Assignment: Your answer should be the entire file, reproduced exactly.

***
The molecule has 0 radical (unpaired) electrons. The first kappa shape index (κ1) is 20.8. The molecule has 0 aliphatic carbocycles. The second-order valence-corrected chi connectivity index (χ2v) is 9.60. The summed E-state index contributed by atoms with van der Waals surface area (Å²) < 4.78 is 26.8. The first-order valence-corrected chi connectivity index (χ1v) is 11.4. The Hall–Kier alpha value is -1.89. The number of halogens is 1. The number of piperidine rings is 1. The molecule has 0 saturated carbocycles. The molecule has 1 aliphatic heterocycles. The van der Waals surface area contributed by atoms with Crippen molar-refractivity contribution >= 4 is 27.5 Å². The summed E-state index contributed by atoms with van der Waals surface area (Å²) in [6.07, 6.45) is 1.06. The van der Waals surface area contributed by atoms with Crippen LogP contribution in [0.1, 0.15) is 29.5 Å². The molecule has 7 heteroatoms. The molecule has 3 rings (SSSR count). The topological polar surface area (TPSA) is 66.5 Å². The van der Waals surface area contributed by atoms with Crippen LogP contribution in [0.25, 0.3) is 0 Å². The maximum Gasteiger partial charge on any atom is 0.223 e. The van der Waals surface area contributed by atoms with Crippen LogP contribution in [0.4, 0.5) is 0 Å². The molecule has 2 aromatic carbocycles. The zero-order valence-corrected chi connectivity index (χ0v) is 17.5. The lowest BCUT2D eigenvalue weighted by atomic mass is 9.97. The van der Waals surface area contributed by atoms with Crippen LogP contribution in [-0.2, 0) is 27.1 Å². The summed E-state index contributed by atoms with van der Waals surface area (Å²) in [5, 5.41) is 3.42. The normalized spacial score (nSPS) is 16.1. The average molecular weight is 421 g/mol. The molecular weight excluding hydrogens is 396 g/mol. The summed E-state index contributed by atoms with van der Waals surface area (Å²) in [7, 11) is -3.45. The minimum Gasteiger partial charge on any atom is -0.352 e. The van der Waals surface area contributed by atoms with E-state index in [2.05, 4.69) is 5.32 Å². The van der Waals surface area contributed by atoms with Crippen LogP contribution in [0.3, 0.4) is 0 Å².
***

The molecule has 0 radical (unpaired) electrons. The first kappa shape index (κ1) is 20.8. The molecule has 0 aliphatic carbocycles. The second-order valence-corrected chi connectivity index (χ2v) is 9.60. The summed E-state index contributed by atoms with van der Waals surface area (Å²) < 4.78 is 26.8. The first-order valence-corrected chi connectivity index (χ1v) is 11.4. The Hall–Kier alpha value is -1.89. The number of halogens is 1. The number of piperidine rings is 1. The molecule has 0 saturated carbocycles. The molecule has 1 aliphatic heterocycles. The van der Waals surface area contributed by atoms with Crippen molar-refractivity contribution >= 4 is 27.5 Å². The summed E-state index contributed by atoms with van der Waals surface area (Å²) in [6.07, 6.45) is 1.06. The van der Waals surface area contributed by atoms with Crippen LogP contribution in [0.1, 0.15) is 29.5 Å². The molecule has 7 heteroatoms. The molecule has 3 rings (SSSR count). The topological polar surface area (TPSA) is 66.5 Å². The van der Waals surface area contributed by atoms with Crippen LogP contribution in [0.25, 0.3) is 0 Å². The maximum Gasteiger partial charge on any atom is 0.223 e. The van der Waals surface area contributed by atoms with Crippen LogP contribution in [0.4, 0.5) is 0 Å². The molecule has 2 aromatic carbocycles. The zero-order valence-corrected chi connectivity index (χ0v) is 17.5. The lowest BCUT2D eigenvalue weighted by atomic mass is 9.97. The van der Waals surface area contributed by atoms with Crippen LogP contribution in [-0.2, 0) is 27.1 Å². The summed E-state index contributed by atoms with van der Waals surface area (Å²) in [5, 5.41) is 3.42. The normalized spacial score (nSPS) is 16.1. The average molecular weight is 421 g/mol. The molecular weight excluding hydrogens is 396 g/mol. The summed E-state index contributed by atoms with van der Waals surface area (Å²) in [7, 11) is -3.45. The minimum Gasteiger partial charge on any atom is -0.352 e. The van der Waals surface area contributed by atoms with E-state index in [2.05, 4.69) is 5.32 Å². The van der Waals surface area contributed by atoms with Crippen LogP contribution in [0.3, 0.4) is 0 Å².